Martha Thomases: Men Don’t Have Breasts
Looking forward to Captain America: Civil War? I am. Along with Free Comic Book Day, it marks the beginning of the summer entertainment season. It’s enough to make a person want to invest in popcorn futures.
(Is there even such a thing as popcorn futures?)
While I won’t defend them as pieces of art, I enjoy a good action movie. I like adrenaline and explosions. I like to watch attractive people pretend to fight each other and pretend to fall in love with each other, preferably with lots of adrenaline and explosives.
The main reason I enjoy these movies is that my inner seven-year-old can pretend that I’m doing some of the heroic actions, or maybe even the villainous actions. The same seven-year-old who believed that the right sneakers would let me run faster and jump higher.
Pre-pubescent kids have amazing imaginations. To be seven is to know, in your heart, that anything can happen, that the world is an awesome place and you can have it all. Unfortunately, as we get older, reality intrudes. We start to learn that we have limitations as well as talents, and we have to figure out how to make the best of both.
Boys grow up to be men, and I’m not claiming that is easy. Men face a lot of pressure to conform to a fairly narrow view of masculinity. They are supposed to be strong and tough and earn a living and support a family and never ever let anyone see them doubt themselves.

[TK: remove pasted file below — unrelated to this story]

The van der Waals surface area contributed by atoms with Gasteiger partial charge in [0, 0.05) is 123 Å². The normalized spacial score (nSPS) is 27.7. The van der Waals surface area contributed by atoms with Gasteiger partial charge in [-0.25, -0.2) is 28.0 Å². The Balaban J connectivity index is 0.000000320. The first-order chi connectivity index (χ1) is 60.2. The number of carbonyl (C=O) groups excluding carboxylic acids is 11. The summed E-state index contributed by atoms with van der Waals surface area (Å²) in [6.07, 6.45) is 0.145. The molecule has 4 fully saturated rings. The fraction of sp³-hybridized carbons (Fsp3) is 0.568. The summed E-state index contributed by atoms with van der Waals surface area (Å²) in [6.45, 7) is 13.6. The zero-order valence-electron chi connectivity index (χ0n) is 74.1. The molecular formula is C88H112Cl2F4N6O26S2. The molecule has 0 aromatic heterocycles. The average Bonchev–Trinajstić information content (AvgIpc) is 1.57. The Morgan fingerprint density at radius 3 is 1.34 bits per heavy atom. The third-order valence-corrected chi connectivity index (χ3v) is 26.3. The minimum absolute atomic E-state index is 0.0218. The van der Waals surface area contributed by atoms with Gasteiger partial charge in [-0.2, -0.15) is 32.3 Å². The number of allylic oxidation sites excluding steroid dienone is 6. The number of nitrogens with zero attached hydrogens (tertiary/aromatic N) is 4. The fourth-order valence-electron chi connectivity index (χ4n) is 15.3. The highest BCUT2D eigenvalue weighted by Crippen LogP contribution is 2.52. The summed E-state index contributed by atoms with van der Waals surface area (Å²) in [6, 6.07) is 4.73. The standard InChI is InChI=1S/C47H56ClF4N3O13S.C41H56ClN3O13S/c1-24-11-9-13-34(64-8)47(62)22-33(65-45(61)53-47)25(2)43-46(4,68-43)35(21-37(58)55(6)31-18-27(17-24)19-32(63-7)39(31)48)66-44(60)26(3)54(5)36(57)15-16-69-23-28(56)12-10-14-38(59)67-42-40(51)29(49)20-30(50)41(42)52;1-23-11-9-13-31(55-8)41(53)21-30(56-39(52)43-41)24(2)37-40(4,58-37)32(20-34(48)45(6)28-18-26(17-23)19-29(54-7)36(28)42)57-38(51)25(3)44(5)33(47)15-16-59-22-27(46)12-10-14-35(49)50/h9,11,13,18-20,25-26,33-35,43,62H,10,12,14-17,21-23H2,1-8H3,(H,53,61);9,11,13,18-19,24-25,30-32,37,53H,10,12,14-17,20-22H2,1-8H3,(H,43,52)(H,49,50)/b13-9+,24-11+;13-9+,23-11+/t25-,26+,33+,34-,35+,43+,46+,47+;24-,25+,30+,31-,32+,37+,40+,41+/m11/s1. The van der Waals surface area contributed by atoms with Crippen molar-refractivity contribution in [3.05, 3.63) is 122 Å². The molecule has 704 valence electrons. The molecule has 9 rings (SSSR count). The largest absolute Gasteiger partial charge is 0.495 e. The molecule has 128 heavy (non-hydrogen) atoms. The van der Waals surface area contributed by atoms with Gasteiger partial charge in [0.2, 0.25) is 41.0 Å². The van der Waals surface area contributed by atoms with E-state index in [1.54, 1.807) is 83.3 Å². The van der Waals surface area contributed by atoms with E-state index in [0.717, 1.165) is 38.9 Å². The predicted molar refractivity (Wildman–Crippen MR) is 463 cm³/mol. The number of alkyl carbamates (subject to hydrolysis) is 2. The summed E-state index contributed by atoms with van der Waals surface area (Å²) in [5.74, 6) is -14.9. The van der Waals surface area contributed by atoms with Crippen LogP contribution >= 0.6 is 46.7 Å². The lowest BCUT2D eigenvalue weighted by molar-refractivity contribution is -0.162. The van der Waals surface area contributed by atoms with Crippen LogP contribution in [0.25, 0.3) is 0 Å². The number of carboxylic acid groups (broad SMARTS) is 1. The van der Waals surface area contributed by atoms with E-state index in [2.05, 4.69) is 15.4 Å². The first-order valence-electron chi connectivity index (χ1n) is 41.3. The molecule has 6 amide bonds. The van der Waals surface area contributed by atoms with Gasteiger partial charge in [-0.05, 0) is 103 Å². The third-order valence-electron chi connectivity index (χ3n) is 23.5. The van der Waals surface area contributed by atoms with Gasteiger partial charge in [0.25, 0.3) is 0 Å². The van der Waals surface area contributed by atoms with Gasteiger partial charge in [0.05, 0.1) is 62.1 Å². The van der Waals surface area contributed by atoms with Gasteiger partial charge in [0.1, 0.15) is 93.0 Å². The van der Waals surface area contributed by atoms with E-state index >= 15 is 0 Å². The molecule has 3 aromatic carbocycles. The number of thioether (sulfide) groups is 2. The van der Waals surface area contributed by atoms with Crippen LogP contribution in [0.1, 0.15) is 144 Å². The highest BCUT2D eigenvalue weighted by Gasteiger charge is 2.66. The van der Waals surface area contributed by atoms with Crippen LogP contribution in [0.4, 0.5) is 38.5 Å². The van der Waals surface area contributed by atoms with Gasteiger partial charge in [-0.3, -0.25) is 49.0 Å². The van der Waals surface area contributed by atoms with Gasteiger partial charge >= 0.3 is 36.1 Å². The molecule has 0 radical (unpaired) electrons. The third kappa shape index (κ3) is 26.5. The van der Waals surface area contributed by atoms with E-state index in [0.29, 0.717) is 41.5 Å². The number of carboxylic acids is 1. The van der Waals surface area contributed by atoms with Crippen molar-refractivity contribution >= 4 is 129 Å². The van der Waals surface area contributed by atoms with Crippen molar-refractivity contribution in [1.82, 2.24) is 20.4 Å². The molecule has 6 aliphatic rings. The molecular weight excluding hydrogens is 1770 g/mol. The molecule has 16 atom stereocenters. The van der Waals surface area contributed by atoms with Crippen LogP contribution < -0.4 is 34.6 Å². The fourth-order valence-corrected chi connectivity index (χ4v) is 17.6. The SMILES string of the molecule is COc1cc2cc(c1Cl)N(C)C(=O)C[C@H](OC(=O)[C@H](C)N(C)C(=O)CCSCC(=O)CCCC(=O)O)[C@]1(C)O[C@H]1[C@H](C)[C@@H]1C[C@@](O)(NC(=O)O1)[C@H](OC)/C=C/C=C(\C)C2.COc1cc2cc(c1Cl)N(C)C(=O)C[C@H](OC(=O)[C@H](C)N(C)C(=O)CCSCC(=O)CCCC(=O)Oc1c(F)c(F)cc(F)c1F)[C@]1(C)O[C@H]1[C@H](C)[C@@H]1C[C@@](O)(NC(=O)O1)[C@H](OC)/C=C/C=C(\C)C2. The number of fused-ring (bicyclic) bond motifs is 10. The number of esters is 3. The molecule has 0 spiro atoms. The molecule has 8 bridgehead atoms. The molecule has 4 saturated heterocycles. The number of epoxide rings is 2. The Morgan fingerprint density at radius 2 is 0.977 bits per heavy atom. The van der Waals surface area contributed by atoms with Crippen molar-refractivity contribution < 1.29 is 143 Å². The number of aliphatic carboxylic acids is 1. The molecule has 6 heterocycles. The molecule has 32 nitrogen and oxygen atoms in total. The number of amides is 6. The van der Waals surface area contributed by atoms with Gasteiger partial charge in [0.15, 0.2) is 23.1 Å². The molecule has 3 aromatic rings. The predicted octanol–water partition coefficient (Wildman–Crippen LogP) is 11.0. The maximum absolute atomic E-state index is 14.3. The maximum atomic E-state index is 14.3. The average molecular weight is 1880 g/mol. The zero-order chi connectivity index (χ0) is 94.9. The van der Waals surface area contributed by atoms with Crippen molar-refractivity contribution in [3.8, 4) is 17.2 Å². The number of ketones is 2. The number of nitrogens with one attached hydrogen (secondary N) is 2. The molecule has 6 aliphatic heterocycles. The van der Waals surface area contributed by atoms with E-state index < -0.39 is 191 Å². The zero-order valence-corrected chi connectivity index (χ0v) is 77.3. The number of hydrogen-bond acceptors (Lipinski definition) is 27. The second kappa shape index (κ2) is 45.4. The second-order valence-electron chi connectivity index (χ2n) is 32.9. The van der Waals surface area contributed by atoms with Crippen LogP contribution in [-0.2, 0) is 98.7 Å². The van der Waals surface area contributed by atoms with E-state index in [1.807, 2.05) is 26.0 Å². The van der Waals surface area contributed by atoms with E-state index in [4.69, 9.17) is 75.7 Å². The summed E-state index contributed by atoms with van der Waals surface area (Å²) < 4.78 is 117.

But they don’t have breasts. Breasts are wonderful body-parts, but they don’t necessarily appear at the most convenient time, nor do they come with instructions about how to fit themselves into a girl’s previous version of a normal life. According to this, breasts (or, more accurately, the way our society treats breasts) are responsible for too many girls dropping out of physical activities they used to enjoy.
I’m going to blame comics, at least in part. Especially mainstream super-hero comics.
Too many super-heroines go about their super-heroing business displaying their impossibly large breasts with no visible means of support. A girl with new breasts reading about Catwoman leaping around Gotham City without at least an underwire (and preferably in a sports-bra) isn’t going to think she can be Catwoman. The same girl, watching Anne Hathaway in The Dark Knight Rises, doing the same thing, will be able to relate.
Scarlett Johansson is a beautiful woman with womanly curves, and her Black Widow costume is entirely believable for the stunts she performs.
We might not be able to expect the same for the upcoming Wonder Woman movie. According to Gal Gadot, the executives in charge of the film care way more about how her breasts look than about the script or any other aspect of the production.
In that regard, at least, Warner Bros. is keeping the comic book’s history alive. For all her decades of feminist cred, DC has most often treated the Amazing Amazon as tits and ass, a tradition that will carry on at least through the movie’s premiere.
Luckily, there are all sorts of comics that a girl can read that have characters who look like her and still accomplish amazing things. Some have characters she may already know and some she may not and some she may have heard about but not know the details. And if she ventures past the Big Two, there are so many choices telling so many different kinds of stories that don’t rely on sexualizing women’s bodies as objects to be observed, not inhabited.
You know, like the boys do.